However, in 16 of the 31 cases, the dismissals were without prejudice. Many of the cases in which dismissal motion motions have been granted may yet survive renewed dismissal motions.


In any event, there still have only been dismissal motion rulings in about 27% of the subprime and credit crisis-related securities suits. The dismissal motions have not yet heard in nearly three quarters of the subprime and credit crisis-related securities suits. Though the subprime litigation wave first started in February 2007 and is now entering its fourth year, it still has a very long way to run. And many cases yet to be heard and other cases surviving renewed motions to dismiss, it is far too early to try to say one way or the other that cases are or are not faring well.


The fact that the Credit Suisse claims involve a foreign-domiciled corporate defendant is also noteworthy. Many of the subprime-related securities cases involve non-U.S. companies. the Credit Suisse case show that in at least some of these cases against foreign companies, the plaintiffs will succeed in establishing jurisdiction, even if the allegedly misleading statements originated outside the U.S., although in those cases the claims of foreign domiciled investors who purchased their shares on foreign exchanges may or may be allowed to continue.


Many thanks to a loyal reader for sending me a copy of the Credit Suisse decision.


Speaking of Jurisdiction Over Foreign-Domiciled Companies: One of the ways in which companies domiciled outside the United States can, in at least some kinds of cases, seek to avoid the burden and risk of defending litigation in the United States is by asserting the principle of forum non conveniens. This judicial tenet allows a court to defer jurisdiction where principles of justice and convenience favor the action being brought in another forum.


A February 2010 memo by the Sherman & Sterling law firm (here) discusses this principle and analyzes its recent application in the Cadbury Shareholder Litigation, a purported derivative class action that had been filed in connection with Kraft Foods hostile takeover bid. The action was brought in New Jersey federal court though Cadbury is a U.K. company, U.K law governs the Board’s conduct, and none of the parties resided in New Jersey.


In the Cadbury case, the court granted the defendants’ motion to dismiss on forum non conveniens grounds, determining among other things that the U.K. was an adequate alternative forum and that the plaintiffs’ choice of forum was entitled to little deference. The court also found that the differences between U.K. and U.S. takeover law did not detract from the availability of an adequate alternative forum in the U.K.


The principles of forum non conveniens could provide a substantial defense in other derivative litigation involving foreign domiciled companies. It is less likely to be relevant in class action cases alleging violations of the U.S. securities laws, as the availability of an adequate alternative forum may be far less likely given the absence in many jurisdictions of adequate alternatives to the remedies available under the U.S. securities laws.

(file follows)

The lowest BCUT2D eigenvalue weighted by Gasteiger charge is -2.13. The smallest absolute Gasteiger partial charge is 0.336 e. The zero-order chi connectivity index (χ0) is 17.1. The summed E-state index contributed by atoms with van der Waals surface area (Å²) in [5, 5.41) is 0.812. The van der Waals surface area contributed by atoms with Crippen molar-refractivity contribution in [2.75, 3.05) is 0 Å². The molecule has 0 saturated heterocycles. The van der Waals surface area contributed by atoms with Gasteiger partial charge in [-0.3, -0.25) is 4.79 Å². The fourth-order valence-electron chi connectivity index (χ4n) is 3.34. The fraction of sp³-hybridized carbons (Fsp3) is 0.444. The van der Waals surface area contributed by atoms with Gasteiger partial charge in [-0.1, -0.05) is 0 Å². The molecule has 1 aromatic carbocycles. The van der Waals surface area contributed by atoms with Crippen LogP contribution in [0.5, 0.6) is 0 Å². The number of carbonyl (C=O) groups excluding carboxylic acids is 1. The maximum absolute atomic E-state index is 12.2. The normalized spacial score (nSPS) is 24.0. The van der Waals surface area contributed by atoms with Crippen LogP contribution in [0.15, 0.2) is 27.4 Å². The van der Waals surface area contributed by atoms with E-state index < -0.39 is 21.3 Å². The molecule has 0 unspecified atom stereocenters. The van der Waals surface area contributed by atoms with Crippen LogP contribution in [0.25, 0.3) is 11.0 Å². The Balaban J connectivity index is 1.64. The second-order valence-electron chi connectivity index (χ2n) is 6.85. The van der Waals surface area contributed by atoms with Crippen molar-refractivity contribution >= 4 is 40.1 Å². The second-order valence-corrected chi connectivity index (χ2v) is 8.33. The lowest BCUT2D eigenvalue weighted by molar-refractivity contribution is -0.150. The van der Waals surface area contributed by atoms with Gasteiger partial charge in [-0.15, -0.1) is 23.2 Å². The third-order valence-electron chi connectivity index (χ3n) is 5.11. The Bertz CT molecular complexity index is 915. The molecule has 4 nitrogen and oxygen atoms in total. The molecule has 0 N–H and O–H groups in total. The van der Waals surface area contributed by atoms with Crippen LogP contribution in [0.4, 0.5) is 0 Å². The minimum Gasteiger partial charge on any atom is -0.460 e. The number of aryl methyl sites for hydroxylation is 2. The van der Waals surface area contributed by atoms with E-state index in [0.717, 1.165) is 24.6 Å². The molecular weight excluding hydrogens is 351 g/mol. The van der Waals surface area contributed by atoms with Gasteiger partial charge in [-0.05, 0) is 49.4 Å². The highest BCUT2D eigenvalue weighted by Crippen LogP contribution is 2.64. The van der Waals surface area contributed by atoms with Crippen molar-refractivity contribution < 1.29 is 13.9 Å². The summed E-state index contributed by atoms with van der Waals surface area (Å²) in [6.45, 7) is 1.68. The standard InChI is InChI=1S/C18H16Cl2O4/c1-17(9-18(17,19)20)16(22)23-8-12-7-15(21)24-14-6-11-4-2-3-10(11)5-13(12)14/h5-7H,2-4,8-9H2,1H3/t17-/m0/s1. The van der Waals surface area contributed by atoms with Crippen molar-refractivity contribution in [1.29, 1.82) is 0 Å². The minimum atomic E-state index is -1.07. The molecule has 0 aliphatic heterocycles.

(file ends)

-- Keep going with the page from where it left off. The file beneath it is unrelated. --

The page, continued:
In any event, the recent decision in the Cadbury case represents yet another case in which U.S. courts have sought to determine the circumstances under which it is and is not appropriate for U.S. courts to exercise jurisdiction over foreign-domiciled companies.


Bankruptcy Court Did Not Abuse Discretion in Granted Relief From Automatic Stay Allowing D&O Insurer to Reimburse Individual’s Defense Expenses: In an opinion filed on January 29, 2010 (here), the Ninth Circuit Bankruptcy Appellate Panel held that the bankruptcy court did not abuse its discretion in granting relief from the automatic stay in bankruptcy to allow the company’s D&O insurer to advance an individual insured’s legal expenses.


Layne Sapp had been the sole director, chief executive officer and majority shareolder of MILA, Inc., a mortgage brokerage firm. The company had a $1 million D&O insurance policy. The company filed for bankruptcy and the trustee initiated an adversary proceeding against Sapp alleging a number of claims. Sapp incurred legal costs defending himself. The D&O carrier agreed to advance his defense expenses if Sapp obtained a comfort order stating that the Insurer was not violating the automatic stay by making the payments.


Sapp filed a request for relief from the automatic stay to allow the D&O insurer to pay his defense expense. The trustee opposed the motion on the ground arguing that the policy proceeds were estate property and that payment of Sapp’s defense expense would deplete the limits. (Oddly and unusually, MILA’s D&O policy did not have so-called entity coverage, so the Trustee’s assertions of the estate’s rights to the policy proceeds were limited to the company’s reimbursement coverage under Side B of the policy).


The bankruptcy court granted Sapp’s request and the Trustee appealed.


The appellate panel held that the bankruptcy court had not abused its discretion in granting relief from the stay. The appellate panel found that the bankruptcy court had appropriately weighed the parties’ respective harms and determined that Sapp had shown the requisite case for relief.


The debate about the right to D&O insurance policy proceeds in the bankruptcy context is a long-standing and sometimes vexatious issue. A good summary of the principles involved can be found in a 2006 memo by Wiley Rein’s Kim Melvin, here.


And Finally: A surprising number of people manage to figure this one out on their own without even requiring instruction — "How to Suck at Facebook" (here).